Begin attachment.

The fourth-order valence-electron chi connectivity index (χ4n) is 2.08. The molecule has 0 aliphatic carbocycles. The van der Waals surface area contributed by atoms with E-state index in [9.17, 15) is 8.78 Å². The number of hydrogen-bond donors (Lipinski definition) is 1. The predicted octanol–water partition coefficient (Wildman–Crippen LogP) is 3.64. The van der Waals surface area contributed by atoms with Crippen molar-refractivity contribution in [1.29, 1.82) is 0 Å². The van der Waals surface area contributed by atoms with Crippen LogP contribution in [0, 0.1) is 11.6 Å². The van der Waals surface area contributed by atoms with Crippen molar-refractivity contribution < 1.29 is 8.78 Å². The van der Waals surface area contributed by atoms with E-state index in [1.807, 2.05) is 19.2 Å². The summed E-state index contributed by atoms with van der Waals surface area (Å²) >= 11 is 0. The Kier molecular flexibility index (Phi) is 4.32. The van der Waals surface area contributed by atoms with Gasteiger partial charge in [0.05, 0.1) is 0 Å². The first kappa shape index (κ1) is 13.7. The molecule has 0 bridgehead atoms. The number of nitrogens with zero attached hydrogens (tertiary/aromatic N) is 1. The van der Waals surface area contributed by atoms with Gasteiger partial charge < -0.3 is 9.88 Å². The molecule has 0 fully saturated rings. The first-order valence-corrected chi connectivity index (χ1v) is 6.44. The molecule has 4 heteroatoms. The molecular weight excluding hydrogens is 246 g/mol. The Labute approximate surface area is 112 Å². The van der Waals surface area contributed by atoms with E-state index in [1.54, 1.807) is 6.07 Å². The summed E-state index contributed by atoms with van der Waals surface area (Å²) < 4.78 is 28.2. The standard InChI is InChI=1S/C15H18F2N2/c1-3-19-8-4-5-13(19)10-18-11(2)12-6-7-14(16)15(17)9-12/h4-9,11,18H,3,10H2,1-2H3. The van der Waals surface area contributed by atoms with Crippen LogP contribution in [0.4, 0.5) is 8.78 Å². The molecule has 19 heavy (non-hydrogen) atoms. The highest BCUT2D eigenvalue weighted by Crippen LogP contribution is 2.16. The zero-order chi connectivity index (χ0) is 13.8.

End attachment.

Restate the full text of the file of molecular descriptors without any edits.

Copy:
The fourth-order valence-electron chi connectivity index (χ4n) is 2.08. The molecule has 0 aliphatic carbocycles. The van der Waals surface area contributed by atoms with E-state index in [9.17, 15) is 8.78 Å². The number of hydrogen-bond donors (Lipinski definition) is 1. The predicted octanol–water partition coefficient (Wildman–Crippen LogP) is 3.64. The van der Waals surface area contributed by atoms with Crippen molar-refractivity contribution in [1.29, 1.82) is 0 Å². The van der Waals surface area contributed by atoms with Crippen LogP contribution in [0, 0.1) is 11.6 Å². The van der Waals surface area contributed by atoms with Crippen molar-refractivity contribution < 1.29 is 8.78 Å². The van der Waals surface area contributed by atoms with E-state index in [1.807, 2.05) is 19.2 Å². The summed E-state index contributed by atoms with van der Waals surface area (Å²) >= 11 is 0. The Kier molecular flexibility index (Phi) is 4.32. The van der Waals surface area contributed by atoms with Gasteiger partial charge in [0.05, 0.1) is 0 Å². The first kappa shape index (κ1) is 13.7. The molecule has 0 bridgehead atoms. The number of nitrogens with zero attached hydrogens (tertiary/aromatic N) is 1. The van der Waals surface area contributed by atoms with Gasteiger partial charge < -0.3 is 9.88 Å². The molecule has 0 fully saturated rings. The first-order valence-corrected chi connectivity index (χ1v) is 6.44. The molecule has 4 heteroatoms. The molecular weight excluding hydrogens is 246 g/mol. The Labute approximate surface area is 112 Å². The van der Waals surface area contributed by atoms with E-state index in [1.54, 1.807) is 6.07 Å². The summed E-state index contributed by atoms with van der Waals surface area (Å²) < 4.78 is 28.2. The standard InChI is InChI=1S/C15H18F2N2/c1-3-19-8-4-5-13(19)10-18-11(2)12-6-7-14(16)15(17)9-12/h4-9,11,18H,3,10H2,1-2H3. The van der Waals surface area contributed by atoms with Crippen LogP contribution in [0.4, 0.5) is 8.78 Å². The molecule has 19 heavy (non-hydrogen) atoms. The highest BCUT2D eigenvalue weighted by Crippen LogP contribution is 2.16. The zero-order chi connectivity index (χ0) is 13.8.